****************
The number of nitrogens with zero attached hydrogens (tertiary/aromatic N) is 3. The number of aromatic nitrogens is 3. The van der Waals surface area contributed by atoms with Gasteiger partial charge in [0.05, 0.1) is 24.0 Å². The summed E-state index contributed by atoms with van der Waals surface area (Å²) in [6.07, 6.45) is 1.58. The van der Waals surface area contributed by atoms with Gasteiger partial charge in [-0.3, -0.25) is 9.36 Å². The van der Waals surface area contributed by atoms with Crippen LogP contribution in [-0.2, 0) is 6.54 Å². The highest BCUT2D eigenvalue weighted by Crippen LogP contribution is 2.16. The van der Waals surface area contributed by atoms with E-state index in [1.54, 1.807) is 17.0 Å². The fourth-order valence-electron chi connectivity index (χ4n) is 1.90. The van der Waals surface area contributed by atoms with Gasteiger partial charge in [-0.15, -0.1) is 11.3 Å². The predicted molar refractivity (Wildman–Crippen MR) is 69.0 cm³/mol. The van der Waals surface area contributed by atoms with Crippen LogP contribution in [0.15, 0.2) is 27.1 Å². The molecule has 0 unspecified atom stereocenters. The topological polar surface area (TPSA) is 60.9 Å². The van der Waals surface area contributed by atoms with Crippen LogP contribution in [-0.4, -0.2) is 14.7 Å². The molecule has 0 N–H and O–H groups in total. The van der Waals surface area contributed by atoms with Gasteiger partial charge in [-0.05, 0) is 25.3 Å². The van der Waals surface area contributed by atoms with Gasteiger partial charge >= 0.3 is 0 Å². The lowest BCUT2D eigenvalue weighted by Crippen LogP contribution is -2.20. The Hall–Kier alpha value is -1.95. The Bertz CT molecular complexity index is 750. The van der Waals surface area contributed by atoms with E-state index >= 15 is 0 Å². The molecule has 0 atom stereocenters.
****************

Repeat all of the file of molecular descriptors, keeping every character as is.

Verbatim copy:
The number of nitrogens with zero attached hydrogens (tertiary/aromatic N) is 3. The number of aromatic nitrogens is 3. The van der Waals surface area contributed by atoms with Gasteiger partial charge in [0.05, 0.1) is 24.0 Å². The summed E-state index contributed by atoms with van der Waals surface area (Å²) in [6.07, 6.45) is 1.58. The van der Waals surface area contributed by atoms with Gasteiger partial charge in [-0.3, -0.25) is 9.36 Å². The van der Waals surface area contributed by atoms with Crippen LogP contribution in [-0.2, 0) is 6.54 Å². The highest BCUT2D eigenvalue weighted by Crippen LogP contribution is 2.16. The van der Waals surface area contributed by atoms with E-state index in [1.54, 1.807) is 17.0 Å². The fourth-order valence-electron chi connectivity index (χ4n) is 1.90. The van der Waals surface area contributed by atoms with Gasteiger partial charge in [-0.15, -0.1) is 11.3 Å². The predicted molar refractivity (Wildman–Crippen MR) is 69.0 cm³/mol. The van der Waals surface area contributed by atoms with Crippen LogP contribution in [0.15, 0.2) is 27.1 Å². The molecule has 0 unspecified atom stereocenters. The topological polar surface area (TPSA) is 60.9 Å². The van der Waals surface area contributed by atoms with Crippen LogP contribution in [-0.4, -0.2) is 14.7 Å². The molecule has 0 N–H and O–H groups in total. The van der Waals surface area contributed by atoms with Gasteiger partial charge in [-0.05, 0) is 25.3 Å². The van der Waals surface area contributed by atoms with Gasteiger partial charge >= 0.3 is 0 Å². The lowest BCUT2D eigenvalue weighted by Crippen LogP contribution is -2.20. The Hall–Kier alpha value is -1.95. The Bertz CT molecular complexity index is 750. The van der Waals surface area contributed by atoms with E-state index >= 15 is 0 Å². The molecule has 0 atom stereocenters.